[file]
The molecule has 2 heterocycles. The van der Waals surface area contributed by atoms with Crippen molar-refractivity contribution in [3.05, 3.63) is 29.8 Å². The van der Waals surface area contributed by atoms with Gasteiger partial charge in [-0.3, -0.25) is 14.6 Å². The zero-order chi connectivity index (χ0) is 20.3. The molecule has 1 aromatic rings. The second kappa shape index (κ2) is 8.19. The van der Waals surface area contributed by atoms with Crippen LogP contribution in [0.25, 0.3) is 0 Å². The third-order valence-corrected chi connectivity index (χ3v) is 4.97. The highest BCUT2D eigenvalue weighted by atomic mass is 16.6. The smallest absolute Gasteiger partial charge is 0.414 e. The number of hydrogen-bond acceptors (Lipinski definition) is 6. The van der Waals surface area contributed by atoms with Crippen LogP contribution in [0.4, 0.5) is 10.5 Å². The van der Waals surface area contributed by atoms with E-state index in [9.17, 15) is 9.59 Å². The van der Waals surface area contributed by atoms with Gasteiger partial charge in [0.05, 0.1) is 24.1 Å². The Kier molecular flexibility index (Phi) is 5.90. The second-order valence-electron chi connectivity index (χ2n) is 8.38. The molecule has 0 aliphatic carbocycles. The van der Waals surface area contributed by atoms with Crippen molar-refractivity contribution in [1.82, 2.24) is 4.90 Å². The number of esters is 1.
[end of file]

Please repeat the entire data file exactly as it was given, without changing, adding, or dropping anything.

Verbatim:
The molecule has 2 heterocycles. The van der Waals surface area contributed by atoms with Crippen molar-refractivity contribution in [3.05, 3.63) is 29.8 Å². The van der Waals surface area contributed by atoms with Gasteiger partial charge in [-0.3, -0.25) is 14.6 Å². The zero-order chi connectivity index (χ0) is 20.3. The molecule has 1 aromatic rings. The second kappa shape index (κ2) is 8.19. The van der Waals surface area contributed by atoms with Crippen LogP contribution in [0.25, 0.3) is 0 Å². The third-order valence-corrected chi connectivity index (χ3v) is 4.97. The highest BCUT2D eigenvalue weighted by atomic mass is 16.6. The smallest absolute Gasteiger partial charge is 0.414 e. The number of hydrogen-bond acceptors (Lipinski definition) is 6. The van der Waals surface area contributed by atoms with Crippen LogP contribution in [0.4, 0.5) is 10.5 Å². The van der Waals surface area contributed by atoms with E-state index in [9.17, 15) is 9.59 Å². The van der Waals surface area contributed by atoms with Gasteiger partial charge in [0.05, 0.1) is 24.1 Å². The Kier molecular flexibility index (Phi) is 5.90. The second-order valence-electron chi connectivity index (χ2n) is 8.38. The molecule has 0 aliphatic carbocycles. The van der Waals surface area contributed by atoms with Crippen molar-refractivity contribution in [1.82, 2.24) is 4.90 Å². The number of esters is 1.